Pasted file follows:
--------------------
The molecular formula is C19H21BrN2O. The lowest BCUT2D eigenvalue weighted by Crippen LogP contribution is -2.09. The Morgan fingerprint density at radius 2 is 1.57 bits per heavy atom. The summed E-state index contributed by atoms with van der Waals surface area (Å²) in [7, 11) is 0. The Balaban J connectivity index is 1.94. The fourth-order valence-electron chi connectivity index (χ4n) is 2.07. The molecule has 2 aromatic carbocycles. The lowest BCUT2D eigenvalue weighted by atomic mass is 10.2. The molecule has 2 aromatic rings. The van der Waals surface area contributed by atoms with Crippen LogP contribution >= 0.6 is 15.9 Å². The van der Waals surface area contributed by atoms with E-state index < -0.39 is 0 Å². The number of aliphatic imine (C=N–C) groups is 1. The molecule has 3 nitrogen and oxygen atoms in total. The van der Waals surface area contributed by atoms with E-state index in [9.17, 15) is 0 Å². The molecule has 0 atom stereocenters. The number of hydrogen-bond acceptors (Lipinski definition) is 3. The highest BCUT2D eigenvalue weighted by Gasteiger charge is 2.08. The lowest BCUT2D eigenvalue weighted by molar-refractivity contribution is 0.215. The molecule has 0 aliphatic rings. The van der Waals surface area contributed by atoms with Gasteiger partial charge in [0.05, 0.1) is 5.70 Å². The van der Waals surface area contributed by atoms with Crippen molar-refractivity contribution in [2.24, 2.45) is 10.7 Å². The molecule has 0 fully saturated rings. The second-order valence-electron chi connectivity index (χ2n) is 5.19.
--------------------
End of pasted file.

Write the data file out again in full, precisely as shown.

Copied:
The molecular formula is C19H21BrN2O. The lowest BCUT2D eigenvalue weighted by Crippen LogP contribution is -2.09. The Morgan fingerprint density at radius 2 is 1.57 bits per heavy atom. The summed E-state index contributed by atoms with van der Waals surface area (Å²) in [7, 11) is 0. The Balaban J connectivity index is 1.94. The fourth-order valence-electron chi connectivity index (χ4n) is 2.07. The molecule has 2 aromatic carbocycles. The lowest BCUT2D eigenvalue weighted by atomic mass is 10.2. The molecule has 2 aromatic rings. The van der Waals surface area contributed by atoms with Crippen LogP contribution >= 0.6 is 15.9 Å². The van der Waals surface area contributed by atoms with E-state index < -0.39 is 0 Å². The number of aliphatic imine (C=N–C) groups is 1. The molecule has 3 nitrogen and oxygen atoms in total. The van der Waals surface area contributed by atoms with E-state index in [9.17, 15) is 0 Å². The molecule has 0 atom stereocenters. The number of hydrogen-bond acceptors (Lipinski definition) is 3. The highest BCUT2D eigenvalue weighted by Gasteiger charge is 2.08. The lowest BCUT2D eigenvalue weighted by molar-refractivity contribution is 0.215. The molecule has 0 aliphatic rings. The van der Waals surface area contributed by atoms with Gasteiger partial charge in [0.05, 0.1) is 5.70 Å². The van der Waals surface area contributed by atoms with Crippen molar-refractivity contribution in [2.24, 2.45) is 10.7 Å². The molecule has 0 fully saturated rings. The second-order valence-electron chi connectivity index (χ2n) is 5.19.